The business district in Decatur, GA, holds an annual wine crawl through about 30 businesses, and Decatur Eye Care wasn’t about to let their customers miss out. Held in early March, all the businesses open their doors on the weekends, and put out appetizers and quality wines. “It’s a great way to introduce new people to your business and meet current patients in a more relaxed environment,” shared owner, Tom Brillante, OD. Similarly, Avenue Vision in Golden, CO, decided that instead of the traditional frame show, they’d collaborate with area artists and craft breweries. According to Becky Furuta, the result is “an event with a local vibe and a lot of cross-marketing. It’s an easy way to tap into other parts of the community with whom you don’t normally do business, and to bring a local focus to the business.” Who wouldn’t be back?


Of course, nothing inspires loyalty quite like a reward in the hand. Far be it from us to encourage the pursuit of instant gratification, but an analysis of 20 brands by digital agency Hawkeye found that the most popular loyalty programs have one thing in common: “customer experience [i.e., the reward] is delivered close to the actual purchase.” That’s what Ames Eye Care in Ames, IA, discovered when they started their referral program, which according to Susan Ames has brought them many new patients. “When a patient refers a new patient and that patient has their exam, both patients can choose either a $50.00 credit in office toward glasses or contacts, or they can receive a $25.00 Amazon gift card,” says Ames.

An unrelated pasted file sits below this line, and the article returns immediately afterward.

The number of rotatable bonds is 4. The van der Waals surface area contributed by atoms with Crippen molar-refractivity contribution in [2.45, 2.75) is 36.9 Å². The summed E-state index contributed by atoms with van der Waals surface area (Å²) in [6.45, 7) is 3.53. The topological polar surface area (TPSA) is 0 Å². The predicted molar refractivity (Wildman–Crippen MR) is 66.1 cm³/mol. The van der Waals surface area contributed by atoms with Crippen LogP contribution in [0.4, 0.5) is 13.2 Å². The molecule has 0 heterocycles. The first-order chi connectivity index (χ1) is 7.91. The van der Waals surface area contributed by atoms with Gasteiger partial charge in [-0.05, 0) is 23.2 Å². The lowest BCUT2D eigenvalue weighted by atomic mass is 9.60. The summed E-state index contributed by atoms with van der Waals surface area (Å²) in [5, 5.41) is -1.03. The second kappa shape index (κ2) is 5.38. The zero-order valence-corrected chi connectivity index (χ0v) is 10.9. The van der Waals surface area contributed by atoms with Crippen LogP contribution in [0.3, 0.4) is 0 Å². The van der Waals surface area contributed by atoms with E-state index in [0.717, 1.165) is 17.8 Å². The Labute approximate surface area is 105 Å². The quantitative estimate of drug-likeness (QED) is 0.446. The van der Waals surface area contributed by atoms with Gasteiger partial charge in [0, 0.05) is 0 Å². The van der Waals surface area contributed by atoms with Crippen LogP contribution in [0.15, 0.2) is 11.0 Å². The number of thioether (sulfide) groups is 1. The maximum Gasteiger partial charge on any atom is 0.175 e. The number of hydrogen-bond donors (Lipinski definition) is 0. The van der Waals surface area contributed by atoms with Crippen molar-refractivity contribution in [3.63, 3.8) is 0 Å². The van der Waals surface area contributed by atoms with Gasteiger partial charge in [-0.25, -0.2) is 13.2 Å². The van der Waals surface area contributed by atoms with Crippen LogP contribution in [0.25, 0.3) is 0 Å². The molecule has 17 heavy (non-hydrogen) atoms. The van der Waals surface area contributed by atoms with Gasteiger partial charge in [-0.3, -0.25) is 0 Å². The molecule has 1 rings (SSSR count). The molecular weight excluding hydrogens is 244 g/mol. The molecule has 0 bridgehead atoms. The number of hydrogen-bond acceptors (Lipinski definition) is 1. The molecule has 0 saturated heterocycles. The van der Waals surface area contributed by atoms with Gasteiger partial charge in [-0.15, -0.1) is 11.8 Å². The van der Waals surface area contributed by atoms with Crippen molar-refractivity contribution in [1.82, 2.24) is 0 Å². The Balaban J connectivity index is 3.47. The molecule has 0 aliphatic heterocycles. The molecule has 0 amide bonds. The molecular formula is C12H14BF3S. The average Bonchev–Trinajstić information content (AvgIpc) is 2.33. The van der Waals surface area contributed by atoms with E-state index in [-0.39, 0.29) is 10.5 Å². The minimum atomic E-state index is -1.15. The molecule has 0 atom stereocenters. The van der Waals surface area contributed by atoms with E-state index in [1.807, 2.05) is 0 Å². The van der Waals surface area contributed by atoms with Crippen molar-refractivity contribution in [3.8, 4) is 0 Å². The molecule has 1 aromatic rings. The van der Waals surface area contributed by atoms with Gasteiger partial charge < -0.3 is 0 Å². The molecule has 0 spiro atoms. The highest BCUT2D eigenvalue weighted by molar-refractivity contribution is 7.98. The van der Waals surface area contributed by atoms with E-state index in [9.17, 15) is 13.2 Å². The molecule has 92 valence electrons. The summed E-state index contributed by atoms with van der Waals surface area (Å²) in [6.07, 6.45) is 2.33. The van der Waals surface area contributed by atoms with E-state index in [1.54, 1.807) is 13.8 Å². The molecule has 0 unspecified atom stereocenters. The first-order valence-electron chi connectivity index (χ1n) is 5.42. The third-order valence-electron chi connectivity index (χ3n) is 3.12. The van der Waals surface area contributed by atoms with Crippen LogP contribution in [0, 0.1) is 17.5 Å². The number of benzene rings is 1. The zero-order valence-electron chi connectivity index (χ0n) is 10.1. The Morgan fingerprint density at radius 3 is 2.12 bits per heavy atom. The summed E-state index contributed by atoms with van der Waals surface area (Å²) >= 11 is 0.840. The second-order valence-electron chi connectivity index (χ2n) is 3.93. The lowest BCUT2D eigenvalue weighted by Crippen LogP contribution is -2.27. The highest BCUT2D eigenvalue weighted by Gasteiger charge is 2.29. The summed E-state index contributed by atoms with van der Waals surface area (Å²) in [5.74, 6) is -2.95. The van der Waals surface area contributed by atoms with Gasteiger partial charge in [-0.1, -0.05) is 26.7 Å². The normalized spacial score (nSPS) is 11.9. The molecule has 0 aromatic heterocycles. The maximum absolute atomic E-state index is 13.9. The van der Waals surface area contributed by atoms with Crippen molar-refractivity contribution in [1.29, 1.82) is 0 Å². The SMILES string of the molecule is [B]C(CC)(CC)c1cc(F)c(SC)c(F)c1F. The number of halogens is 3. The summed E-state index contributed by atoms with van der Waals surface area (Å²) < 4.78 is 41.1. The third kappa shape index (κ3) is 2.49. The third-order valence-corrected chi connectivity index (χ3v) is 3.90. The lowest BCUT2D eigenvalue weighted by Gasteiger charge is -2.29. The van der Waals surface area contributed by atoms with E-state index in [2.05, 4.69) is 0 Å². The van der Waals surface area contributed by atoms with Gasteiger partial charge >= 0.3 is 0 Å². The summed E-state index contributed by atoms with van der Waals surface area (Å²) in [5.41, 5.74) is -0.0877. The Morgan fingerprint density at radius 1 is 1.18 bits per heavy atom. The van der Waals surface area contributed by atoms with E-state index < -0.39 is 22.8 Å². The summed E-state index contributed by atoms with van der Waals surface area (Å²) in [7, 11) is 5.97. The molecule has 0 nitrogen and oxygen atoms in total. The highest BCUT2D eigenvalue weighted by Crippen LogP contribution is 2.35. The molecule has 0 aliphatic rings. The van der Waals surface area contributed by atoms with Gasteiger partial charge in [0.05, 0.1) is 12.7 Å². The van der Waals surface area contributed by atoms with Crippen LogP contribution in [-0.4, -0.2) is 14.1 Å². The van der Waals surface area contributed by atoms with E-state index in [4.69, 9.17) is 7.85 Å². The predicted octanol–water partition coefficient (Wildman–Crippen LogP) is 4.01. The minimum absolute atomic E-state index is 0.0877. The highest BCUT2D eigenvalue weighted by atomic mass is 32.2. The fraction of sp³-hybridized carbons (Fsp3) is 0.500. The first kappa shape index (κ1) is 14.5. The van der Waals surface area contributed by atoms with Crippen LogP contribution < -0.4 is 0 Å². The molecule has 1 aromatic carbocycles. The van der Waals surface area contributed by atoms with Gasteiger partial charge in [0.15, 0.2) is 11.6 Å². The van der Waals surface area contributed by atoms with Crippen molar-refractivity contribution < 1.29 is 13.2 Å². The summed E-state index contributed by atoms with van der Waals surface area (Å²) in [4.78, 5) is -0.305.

Precision Vision’s Loyalty App.

One of the more interesting trends among ECPs who are serious about locking in customer loyalty is developing a reward program app. Buena Vista Optical in Chicago, IL, asks patients to sign up with their phone number. Every dollar invested in their vision, and every patient referred gets them points they can cash in for their next eyewear purchase. “We have already used it for two-and-a-half years and we feel this app has definitely kept our patients loyal,” says co-owner Diana Canto-Sims.

Precision Vision Edmond in Edmond, OK, has an app with a loyalty program that’s still in its infancy, but owner Selina McGee, OD, is confident it will become a key channel for making meaningful connections with patients and customers. “One aspect that I’m really excited about are the loyalty points that can be tracked with it,” says McGee. “We can reward our patients for investing in their health and education, as well as save them a few dollars along the way.”